That's what the Israeli woman asked me on the phone.
She told me that we had exchanged phone numbers on Jdate several months earlier. I had no idea who she was. I asked her why we didn't talk then. She said she didn't know. She gave me her Jdate profile number and I quickly looked it up online. It indicated she lived in Jerusalem. Residence in the capital (If I forget thee o Jerusalem...) is usually a tip off of right-wing leanings.
Could you date Ra'anan Gissin - if he
was a woman? I didn't think so.
She told me her grandparents were from Indiana. They lived in Bloomington and one or both of them - I don't remember - worked in the music department at Indiana University.
I should have known better. Her question was like giving me a map indicating the exact location of the lone mine in the field before me. But naturally I had to get close to it.
"It's how we think we're the center of the world, that everything revolves around us. I think it has to do with being the 'chosen people.'"
I deliberately said "we" because I do consider myself part of Israeli society and I also didn't want to appear as if I was criticizing her. Well, it really didn't matter.
Her response went something like this:
"But everyone is watching us. Every decision we make has to take into consideration the reaction of the rest of the world. They don't understand what we're going through. They only see the Palestinian side. They don't know what's really happening here."
Me: "Yes, but when's the last time you saw what was happening on the Palestinian side. Personally, I have no clue what's it's like from their point of view."
Her: "We're the victims here. What do you think is the solution? To build a wall and leave the territories? Will that bring peace?"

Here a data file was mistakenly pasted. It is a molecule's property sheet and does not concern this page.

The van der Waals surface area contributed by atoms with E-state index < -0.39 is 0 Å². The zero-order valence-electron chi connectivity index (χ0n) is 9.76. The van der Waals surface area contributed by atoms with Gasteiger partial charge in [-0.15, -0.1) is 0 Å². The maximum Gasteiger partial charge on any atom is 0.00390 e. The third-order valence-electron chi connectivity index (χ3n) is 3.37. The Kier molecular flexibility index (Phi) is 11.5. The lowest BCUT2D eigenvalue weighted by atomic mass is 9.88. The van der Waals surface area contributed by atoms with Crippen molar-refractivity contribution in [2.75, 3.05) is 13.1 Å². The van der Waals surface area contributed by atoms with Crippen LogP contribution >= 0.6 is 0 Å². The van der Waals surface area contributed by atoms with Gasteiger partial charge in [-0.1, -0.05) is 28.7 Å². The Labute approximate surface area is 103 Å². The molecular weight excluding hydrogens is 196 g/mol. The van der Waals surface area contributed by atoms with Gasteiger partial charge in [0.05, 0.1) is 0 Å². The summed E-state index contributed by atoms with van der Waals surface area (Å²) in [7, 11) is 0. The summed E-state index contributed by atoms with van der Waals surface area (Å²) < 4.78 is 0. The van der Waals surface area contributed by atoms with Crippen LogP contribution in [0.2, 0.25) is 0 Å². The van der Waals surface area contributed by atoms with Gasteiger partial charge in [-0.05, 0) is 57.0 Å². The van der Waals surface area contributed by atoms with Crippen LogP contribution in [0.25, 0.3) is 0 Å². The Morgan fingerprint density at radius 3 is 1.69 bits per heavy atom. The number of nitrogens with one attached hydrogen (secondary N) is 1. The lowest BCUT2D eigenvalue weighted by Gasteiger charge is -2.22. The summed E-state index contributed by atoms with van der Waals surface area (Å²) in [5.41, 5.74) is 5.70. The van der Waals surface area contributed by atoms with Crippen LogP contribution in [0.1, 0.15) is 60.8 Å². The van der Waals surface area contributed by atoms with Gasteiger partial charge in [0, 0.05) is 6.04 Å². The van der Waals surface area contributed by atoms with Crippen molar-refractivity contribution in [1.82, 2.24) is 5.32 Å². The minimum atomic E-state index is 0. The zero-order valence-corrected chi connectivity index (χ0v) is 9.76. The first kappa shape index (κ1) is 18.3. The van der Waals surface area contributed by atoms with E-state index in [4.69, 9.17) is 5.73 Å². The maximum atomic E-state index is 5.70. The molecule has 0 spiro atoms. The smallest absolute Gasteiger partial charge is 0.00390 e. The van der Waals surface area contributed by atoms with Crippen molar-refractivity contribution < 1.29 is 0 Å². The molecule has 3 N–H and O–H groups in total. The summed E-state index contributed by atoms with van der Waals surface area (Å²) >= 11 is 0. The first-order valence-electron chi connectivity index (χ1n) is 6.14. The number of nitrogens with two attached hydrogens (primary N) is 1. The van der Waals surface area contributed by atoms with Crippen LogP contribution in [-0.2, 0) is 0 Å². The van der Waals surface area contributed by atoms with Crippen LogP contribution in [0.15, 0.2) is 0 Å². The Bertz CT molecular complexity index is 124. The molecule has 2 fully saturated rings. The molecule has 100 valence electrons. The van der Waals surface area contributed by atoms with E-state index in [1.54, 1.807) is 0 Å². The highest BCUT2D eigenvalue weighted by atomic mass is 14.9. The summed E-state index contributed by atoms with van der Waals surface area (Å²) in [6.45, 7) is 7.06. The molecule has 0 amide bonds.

Me: "I don't know if it would bring peace, but it would mean we were doing the right thing - an end to the occupation. Build a wall on the border, just get out."
Her: "That won't solve anything. We're not the guilty ones here. Don't you watch the news?"
Here's where I got a bit annoyed because I sensed - perhaps it stemmed from my own insecurities - that she was lecturing me.
(In my opinion, the tendency to lecture about how the world works is the second most annoying thing about Israelis.)
Me: "Listen, I've been here eight years and most of my professional life has been in journalism. I read the news and I'm doing a graduate degree in political science. It's not like I'm some clueless immigrant who just arrived."
This didn't stop the floodgates. She continued with her lecture and seemed to be channeling Ra'anan Gissin. I was no longer paying attention to her argument except hoping to find some opening to disengage - gracefully if possible - from the conversation.
Suddenly there was a pause, as if she was waiting for a response.
Me: "Listen, I'm going to go now."
Her: "What? That's it? Just over this political discussion?"
Me: "Yeah, well, in any case I'm applying to graduate schools in the U.S. so I probably won't even be here in the fall. Layla tov."
Her: "Layla tov."